Yup, we're still fighting the losing battle with our solar system. We've had technicians here to try to figure out what is happening, but no real answers. Nothing they've tried has made a difference. They've tried to reprogram the inverter to no avail. Per recommendations from our solar provider in the US and the battery manufacturer, the default settings were appropriate. Our batteries are nearly toast. By watching our available volts and running the generator every evening, at least once, we've been able to keep enough power to allow us to continue at night and run our refrigerator and freezer (they're both Sundanzer DC). We've finally given up the fight and are buying new batteries.
Thanks to the internet, I found another company in Belmopan who sells batteries, designs and installs systems. We decided to visit their office and see what they have to offer. We talked to Marco of Pro Solar Engineering and finally got some answers that make sense. Marco has an engineering degree and additional advanced degrees. He said that they hear stories similar to ours and offered some answers. First off, our pump wasn't the total cause of our system failure. If I'd been more knowledgeable I'd have recognized the fact that the inverter shut the AC down when the pump pushed it to dangerous limits. Thus it was impossible for this to take the batteries totally down. Of course it didn't help, but wasn't the culprit. His view of the advice offered by the other companies is that most companies in the US aren't considering our temperatures. Here in Belize the average temp is 85 and most of the dry season it's much higher. The charge controller, which was totally ignored by others has allowed the voltage to go too high to the inverter. He recommends that it be programmed to keep it at 28v and below. We regularly see the panels send 30+ volts to the charge controller . Marco says that over the two year life of our batteries, we've been frying them. Well heck!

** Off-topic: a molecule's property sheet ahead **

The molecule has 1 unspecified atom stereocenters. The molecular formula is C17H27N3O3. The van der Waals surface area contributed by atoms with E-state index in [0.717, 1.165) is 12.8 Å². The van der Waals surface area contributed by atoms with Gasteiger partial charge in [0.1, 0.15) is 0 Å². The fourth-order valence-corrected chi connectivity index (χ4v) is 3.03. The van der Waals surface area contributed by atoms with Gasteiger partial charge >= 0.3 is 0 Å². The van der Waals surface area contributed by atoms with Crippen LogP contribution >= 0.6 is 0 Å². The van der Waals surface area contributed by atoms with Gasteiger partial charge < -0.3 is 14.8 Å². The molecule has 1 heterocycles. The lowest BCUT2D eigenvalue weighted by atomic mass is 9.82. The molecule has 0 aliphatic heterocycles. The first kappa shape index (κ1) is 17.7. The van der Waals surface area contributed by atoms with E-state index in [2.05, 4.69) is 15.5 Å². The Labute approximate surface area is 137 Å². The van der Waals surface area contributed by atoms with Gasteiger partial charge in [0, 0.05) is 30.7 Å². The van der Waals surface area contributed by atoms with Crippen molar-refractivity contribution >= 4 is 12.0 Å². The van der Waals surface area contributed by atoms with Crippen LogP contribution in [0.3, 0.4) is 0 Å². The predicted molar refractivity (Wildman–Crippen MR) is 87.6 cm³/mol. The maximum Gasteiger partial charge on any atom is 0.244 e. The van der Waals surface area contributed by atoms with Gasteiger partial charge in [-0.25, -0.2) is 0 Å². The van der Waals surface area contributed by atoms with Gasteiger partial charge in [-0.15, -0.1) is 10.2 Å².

Also, something that I've noticed all along, but didn't have the knowledge to question it is that we were told when we initially bo't our system that it should generate 4.5 useable kilowatt hrs on a sunny day. The highest we've seen has been 3kwhs and that was last year.
We're buying new batteries and having Pro Solar come up and reconfigure our system. I'll update this when we get things set up.